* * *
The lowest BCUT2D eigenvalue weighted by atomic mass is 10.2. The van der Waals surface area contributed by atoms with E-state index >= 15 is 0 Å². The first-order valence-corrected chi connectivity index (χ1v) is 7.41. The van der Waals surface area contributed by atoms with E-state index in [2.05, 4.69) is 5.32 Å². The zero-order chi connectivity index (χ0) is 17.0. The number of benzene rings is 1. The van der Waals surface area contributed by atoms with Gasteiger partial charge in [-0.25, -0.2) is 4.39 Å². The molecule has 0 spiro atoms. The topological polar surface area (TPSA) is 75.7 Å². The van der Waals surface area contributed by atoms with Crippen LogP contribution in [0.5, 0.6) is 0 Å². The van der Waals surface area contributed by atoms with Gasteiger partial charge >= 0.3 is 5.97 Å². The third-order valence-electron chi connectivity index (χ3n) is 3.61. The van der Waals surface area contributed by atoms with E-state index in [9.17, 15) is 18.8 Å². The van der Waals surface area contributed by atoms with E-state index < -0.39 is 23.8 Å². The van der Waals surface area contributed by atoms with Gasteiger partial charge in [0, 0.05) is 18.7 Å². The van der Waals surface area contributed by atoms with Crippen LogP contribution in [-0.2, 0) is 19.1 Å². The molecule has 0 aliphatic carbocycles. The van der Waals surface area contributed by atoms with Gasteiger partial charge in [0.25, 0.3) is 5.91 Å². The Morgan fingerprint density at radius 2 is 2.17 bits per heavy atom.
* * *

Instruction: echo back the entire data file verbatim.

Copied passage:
The lowest BCUT2D eigenvalue weighted by atomic mass is 10.2. The van der Waals surface area contributed by atoms with E-state index >= 15 is 0 Å². The first-order valence-corrected chi connectivity index (χ1v) is 7.41. The van der Waals surface area contributed by atoms with E-state index in [2.05, 4.69) is 5.32 Å². The zero-order chi connectivity index (χ0) is 17.0. The number of benzene rings is 1. The van der Waals surface area contributed by atoms with Gasteiger partial charge in [-0.25, -0.2) is 4.39 Å². The molecule has 0 spiro atoms. The topological polar surface area (TPSA) is 75.7 Å². The van der Waals surface area contributed by atoms with Crippen LogP contribution in [0.5, 0.6) is 0 Å². The van der Waals surface area contributed by atoms with Gasteiger partial charge >= 0.3 is 5.97 Å². The third-order valence-electron chi connectivity index (χ3n) is 3.61. The van der Waals surface area contributed by atoms with E-state index in [9.17, 15) is 18.8 Å². The van der Waals surface area contributed by atoms with E-state index < -0.39 is 23.8 Å². The van der Waals surface area contributed by atoms with Gasteiger partial charge in [0, 0.05) is 18.7 Å². The van der Waals surface area contributed by atoms with Crippen LogP contribution in [-0.2, 0) is 19.1 Å². The molecule has 0 aliphatic carbocycles. The van der Waals surface area contributed by atoms with Gasteiger partial charge in [0.25, 0.3) is 5.91 Å². The Morgan fingerprint density at radius 2 is 2.17 bits per heavy atom.